Never in its long history has the South provided an entirely comfortable home for the intellectual. In this thought-provoking contribution to the field of southern studies, Tara Powell considers the evolving ways that major post–World War II southern writers have portrayed intellectuals—from Flannery O’Connor’s ironic view of “interleckchuls” to Gail Godwin’s southerners striving to feel at home in the academic world.
Although Walker Percy, like his fellow Catholic writer O’Connor, explicitly rejected the intellectual label for himself, he nonetheless introduced the modern novel of ideas to southern letters, Powell shows, by placing sympathetic, non-caricatured intellectuals at the center of his influential works.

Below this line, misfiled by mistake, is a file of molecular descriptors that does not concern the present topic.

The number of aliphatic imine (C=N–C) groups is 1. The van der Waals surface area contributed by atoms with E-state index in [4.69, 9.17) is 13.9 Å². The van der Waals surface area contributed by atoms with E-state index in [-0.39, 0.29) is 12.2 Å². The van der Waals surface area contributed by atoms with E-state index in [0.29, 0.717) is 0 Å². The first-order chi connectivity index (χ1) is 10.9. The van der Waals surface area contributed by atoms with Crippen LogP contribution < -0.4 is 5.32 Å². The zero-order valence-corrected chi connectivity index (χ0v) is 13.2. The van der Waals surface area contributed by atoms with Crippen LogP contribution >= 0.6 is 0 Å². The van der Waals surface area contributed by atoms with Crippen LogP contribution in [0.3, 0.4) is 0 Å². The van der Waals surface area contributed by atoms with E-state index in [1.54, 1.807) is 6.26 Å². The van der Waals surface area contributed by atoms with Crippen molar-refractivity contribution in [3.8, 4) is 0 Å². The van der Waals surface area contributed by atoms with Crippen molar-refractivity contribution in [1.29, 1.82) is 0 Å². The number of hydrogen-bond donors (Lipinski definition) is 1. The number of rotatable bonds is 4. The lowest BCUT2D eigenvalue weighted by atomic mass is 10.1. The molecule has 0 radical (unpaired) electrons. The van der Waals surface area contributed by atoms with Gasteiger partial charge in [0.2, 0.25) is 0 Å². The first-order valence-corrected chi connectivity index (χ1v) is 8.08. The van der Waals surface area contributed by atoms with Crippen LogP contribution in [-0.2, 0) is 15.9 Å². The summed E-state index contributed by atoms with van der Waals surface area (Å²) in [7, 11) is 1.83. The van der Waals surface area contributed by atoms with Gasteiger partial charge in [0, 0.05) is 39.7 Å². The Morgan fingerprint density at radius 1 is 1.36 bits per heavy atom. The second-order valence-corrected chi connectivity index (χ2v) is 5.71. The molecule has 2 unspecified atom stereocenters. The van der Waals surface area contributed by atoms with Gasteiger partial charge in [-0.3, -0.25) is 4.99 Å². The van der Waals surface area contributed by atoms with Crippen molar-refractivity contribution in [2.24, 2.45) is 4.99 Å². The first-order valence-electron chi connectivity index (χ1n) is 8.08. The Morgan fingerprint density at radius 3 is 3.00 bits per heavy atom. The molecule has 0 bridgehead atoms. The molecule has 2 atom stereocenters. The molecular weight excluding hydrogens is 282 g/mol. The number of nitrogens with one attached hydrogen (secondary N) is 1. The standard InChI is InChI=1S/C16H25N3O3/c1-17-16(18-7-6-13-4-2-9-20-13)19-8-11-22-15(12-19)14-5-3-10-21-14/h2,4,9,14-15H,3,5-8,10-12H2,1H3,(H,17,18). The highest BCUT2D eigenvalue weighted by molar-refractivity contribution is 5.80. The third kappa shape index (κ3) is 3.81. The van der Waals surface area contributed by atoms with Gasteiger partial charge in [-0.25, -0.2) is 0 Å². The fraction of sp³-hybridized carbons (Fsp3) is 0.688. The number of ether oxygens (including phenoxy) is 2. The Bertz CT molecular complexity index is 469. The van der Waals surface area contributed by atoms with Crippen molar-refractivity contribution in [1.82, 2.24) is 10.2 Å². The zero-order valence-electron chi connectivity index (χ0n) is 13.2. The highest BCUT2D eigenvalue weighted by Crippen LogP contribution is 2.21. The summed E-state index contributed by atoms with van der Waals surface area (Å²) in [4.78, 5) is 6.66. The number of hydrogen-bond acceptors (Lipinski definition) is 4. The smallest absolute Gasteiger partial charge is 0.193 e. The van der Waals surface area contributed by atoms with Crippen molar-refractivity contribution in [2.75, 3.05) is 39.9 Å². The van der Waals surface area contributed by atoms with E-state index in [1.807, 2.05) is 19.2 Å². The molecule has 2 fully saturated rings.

North Carolinians Doris Betts and her student Tim McLaurin made their living teaching literature and creative writing in academia, and Betts’s fiction often includes dislocated academics while McLaurin’s superb memoirs, often funny, frequently point up the limitations of the mind as opposed to the heart and the spirit.
Examining works by Ernest Gaines, Alice Walker, and Randall Kenan, Powell traces the evolution of the black American literacy narrative from a stress on the post-Emancipation conviction, which saw formal education as an essential means of resisting oppression, to the growing suspicion in the post–civil rights era of literacy acts that may estrange educated blacks from the larger black community.
Powell concludes with Godwin, who embraces university life in her fiction as she explores what it means to be a southern female intellectual in the modern world—a world in which all those markers inscribe isolation.
TARA POWELL is an Associate Professor of English at the Institute for Southern Studies in the University of South Carolina.